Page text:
But H-5 continues to evolve.  They no longer provide blankets and food to homeless people in the parks, having come to believe that it is more helpful to get people into shelters where they can receive more of the services they need.  And they no longer manage the Next Step shelter, which transitioned in 2011 to being managed by the Waikiki Health Center.

So what are H-5 and its dedicated staff of about a dozen people doing now?  In addition to a full set of referral services and assisting clients with the paperwork involved in getting benefits, they’re providing ever more innovative services like the Evening Angels Bus Shelter (shortened to the “Evans Project”). 

H-5 now believes that small shelters are healthier and more adapted to the needs of homeless people, so Utu got tour companies to donate retired busses, which he then had outfitted as shelters.  One bus (with seats removed) can easily sleep 8 single homeless people, single mothers and children, or families, with storage for personal belongings in the locked luggage compartments below.  The current busses are parked in a lot near the Next Step shelter, where residents can go for showers, laundry, and dinners.  Also on the lot are portable rest rooms and two canopies covering cooking and lounging areas.  Currently 19 adults and 5 children live at the Evans Project , and in the short (under 2 years) history of the project about 200 people have benefited from shelter there.  Residents seem to enjoy living there, and one couple even named their baby Evans!   
Utu with baby Evans and her mom

Shelter residents often must cope with a lack of transportation, an issue that is particularly acute for residents at the shelters located in the Kalaeloa area (site of a former Naval Air Station west of Honolulu).  H-5 assists by operating a shuttle bus service from the shelters to the main city of Kapolei.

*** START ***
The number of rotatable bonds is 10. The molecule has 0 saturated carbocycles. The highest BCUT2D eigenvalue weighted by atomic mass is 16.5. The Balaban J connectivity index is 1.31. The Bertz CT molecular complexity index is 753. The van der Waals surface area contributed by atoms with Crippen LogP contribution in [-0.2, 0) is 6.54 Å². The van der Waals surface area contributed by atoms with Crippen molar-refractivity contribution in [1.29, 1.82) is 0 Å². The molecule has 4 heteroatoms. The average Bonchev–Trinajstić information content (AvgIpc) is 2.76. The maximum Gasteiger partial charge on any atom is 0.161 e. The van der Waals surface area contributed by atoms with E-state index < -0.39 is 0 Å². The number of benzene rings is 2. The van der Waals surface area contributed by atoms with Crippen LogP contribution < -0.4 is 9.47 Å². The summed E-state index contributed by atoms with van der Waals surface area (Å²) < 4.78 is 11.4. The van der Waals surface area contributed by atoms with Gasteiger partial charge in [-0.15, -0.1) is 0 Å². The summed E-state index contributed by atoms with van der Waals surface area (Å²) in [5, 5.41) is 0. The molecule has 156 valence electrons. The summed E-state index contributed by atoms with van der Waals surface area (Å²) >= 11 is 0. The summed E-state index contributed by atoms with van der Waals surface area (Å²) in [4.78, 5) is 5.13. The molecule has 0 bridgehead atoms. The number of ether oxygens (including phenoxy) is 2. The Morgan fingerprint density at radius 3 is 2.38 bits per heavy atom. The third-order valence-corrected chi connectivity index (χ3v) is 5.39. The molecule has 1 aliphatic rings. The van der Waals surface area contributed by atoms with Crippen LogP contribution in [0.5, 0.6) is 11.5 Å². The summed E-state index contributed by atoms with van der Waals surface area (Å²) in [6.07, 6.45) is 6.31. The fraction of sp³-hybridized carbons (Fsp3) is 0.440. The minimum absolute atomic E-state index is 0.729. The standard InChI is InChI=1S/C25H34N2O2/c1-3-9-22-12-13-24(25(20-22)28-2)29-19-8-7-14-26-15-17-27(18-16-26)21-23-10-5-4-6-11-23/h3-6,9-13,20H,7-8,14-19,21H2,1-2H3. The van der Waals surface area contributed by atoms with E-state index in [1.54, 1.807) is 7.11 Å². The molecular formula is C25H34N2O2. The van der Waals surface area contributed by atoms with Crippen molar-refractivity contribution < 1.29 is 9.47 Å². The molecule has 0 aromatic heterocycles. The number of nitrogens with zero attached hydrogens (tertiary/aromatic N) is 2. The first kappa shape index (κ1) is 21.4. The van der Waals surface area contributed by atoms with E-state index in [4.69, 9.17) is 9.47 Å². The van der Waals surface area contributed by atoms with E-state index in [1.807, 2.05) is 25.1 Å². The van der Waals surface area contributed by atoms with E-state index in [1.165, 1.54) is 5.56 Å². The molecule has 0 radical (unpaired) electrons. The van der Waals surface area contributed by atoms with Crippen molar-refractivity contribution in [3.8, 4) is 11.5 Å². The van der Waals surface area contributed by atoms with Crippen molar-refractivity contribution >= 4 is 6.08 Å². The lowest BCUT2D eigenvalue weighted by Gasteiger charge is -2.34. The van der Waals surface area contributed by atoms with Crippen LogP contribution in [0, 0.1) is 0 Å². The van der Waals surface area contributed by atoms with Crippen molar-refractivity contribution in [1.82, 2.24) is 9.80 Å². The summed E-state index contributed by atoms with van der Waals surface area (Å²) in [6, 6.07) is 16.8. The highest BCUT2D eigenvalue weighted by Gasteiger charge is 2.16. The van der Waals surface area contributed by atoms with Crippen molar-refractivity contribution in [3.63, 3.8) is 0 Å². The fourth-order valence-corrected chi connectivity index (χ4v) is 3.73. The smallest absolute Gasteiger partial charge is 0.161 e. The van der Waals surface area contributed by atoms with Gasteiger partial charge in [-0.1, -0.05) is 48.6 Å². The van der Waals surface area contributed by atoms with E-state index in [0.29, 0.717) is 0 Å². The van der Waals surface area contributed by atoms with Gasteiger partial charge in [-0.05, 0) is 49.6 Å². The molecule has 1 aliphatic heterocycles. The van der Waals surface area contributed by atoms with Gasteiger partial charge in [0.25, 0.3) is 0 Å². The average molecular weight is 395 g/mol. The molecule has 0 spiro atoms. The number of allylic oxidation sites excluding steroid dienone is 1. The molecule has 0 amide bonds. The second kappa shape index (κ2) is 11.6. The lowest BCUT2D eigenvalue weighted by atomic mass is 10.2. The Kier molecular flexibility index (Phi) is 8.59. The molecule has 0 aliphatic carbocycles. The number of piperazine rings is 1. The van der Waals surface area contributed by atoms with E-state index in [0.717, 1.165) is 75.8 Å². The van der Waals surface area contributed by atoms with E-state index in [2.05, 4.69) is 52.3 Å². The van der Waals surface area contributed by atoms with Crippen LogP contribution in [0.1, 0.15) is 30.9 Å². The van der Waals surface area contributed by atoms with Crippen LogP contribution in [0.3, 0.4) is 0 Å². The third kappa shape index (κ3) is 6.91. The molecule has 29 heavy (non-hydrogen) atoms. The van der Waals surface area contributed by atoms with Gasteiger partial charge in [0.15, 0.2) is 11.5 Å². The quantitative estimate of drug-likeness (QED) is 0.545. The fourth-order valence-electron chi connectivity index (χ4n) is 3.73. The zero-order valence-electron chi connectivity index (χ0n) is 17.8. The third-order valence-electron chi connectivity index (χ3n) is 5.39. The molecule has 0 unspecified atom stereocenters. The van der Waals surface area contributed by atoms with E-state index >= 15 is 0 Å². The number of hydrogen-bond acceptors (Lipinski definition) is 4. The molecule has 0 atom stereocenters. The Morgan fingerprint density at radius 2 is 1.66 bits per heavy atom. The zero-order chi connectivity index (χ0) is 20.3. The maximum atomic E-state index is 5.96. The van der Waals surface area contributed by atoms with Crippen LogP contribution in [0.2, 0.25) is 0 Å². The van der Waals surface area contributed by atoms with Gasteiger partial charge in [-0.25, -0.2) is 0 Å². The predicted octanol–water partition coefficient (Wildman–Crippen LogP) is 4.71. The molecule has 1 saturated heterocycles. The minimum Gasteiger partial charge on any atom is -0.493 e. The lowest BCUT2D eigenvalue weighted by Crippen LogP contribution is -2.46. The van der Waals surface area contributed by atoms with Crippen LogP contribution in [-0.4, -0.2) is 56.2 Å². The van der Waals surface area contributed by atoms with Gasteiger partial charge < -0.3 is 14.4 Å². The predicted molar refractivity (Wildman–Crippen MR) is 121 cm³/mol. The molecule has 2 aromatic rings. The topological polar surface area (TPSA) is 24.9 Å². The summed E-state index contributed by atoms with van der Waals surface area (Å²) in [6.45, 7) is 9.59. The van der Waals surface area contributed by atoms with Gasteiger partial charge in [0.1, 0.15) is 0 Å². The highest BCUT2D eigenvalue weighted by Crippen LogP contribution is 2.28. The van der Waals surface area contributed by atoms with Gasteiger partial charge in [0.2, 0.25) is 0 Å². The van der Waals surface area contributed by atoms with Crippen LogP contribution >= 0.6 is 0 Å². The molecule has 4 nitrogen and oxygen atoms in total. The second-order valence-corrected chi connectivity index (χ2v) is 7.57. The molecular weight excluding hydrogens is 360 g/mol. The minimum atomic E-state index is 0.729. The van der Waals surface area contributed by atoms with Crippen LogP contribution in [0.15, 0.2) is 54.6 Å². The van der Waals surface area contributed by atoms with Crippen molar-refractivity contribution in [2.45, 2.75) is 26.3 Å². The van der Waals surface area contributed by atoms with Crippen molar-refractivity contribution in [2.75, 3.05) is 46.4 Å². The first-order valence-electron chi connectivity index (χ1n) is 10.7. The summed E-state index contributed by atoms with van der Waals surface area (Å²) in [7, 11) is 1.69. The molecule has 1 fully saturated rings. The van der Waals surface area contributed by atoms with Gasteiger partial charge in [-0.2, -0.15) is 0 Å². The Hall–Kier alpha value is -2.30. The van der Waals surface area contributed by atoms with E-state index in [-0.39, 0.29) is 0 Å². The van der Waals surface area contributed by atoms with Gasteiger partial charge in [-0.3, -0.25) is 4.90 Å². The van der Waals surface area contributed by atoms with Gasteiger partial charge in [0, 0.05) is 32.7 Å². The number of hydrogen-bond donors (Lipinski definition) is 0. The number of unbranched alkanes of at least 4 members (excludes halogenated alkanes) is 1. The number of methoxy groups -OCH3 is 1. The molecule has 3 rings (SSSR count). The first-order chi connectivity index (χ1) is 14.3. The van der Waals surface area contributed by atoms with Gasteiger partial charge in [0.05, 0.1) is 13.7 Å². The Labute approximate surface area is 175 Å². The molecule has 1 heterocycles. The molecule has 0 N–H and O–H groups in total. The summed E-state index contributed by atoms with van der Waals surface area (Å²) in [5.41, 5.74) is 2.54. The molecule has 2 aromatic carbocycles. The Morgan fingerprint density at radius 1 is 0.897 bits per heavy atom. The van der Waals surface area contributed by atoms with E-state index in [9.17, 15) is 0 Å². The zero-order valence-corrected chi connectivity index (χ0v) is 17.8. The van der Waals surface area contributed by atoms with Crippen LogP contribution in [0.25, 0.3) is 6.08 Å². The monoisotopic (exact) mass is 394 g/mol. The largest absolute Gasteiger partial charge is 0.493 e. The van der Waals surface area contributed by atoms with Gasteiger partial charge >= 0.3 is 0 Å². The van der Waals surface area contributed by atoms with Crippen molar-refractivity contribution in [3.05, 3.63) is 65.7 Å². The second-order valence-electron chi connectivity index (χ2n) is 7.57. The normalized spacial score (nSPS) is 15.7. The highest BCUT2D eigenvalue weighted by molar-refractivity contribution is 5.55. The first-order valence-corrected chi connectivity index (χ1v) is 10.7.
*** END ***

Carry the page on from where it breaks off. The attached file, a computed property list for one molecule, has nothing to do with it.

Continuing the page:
But Utu is not done with just providing shelter and transportation.  In order to break the cycle of homelessness, he’s begun a program called H.O.P.E., which stands for “Hands-On Program & Education.” H.O.P.E. offers workshops to residents of Evans Project and contracts with parks and other organizations to pick up trash and provide janitorial services, thus providing jobs to shelter residents.  We heard about even more ideas for services that the shelter residents could provide, as well as possible start-up businesses.  

Utu continues his advocacy on behalf of Hawaii’s homeless, and his quick wit and heart-felt experience make him tough to counter.  He told us a story that the Board of Health once wanted to shut down one of his homeless feeding programs “in order to protect their health.”  Utu said, “Every day I see people feeding themselves from dumpsters.  I don’t see you telling them it’s not good for them.”  Or when some church members were unhappy about homeless folks at the church and proposed a rule that there could be no sleeping on church property, he replied, “Have you ever looked around during a sermon?” 

The First UMC Foodbank and H-5 are very different programs in history, style, and services.  Nevertheless, what we find important and inspiring is how well each is tuned to best meet the needs they see.  Whether they continue on for 30+ years of growth and fine-tuning or they change more radically to attack problems closer and closer to their root causes, programs like these, together with their donors, volunteers, employees, and leaders, play vital roles in addressing the problem of hunger in America.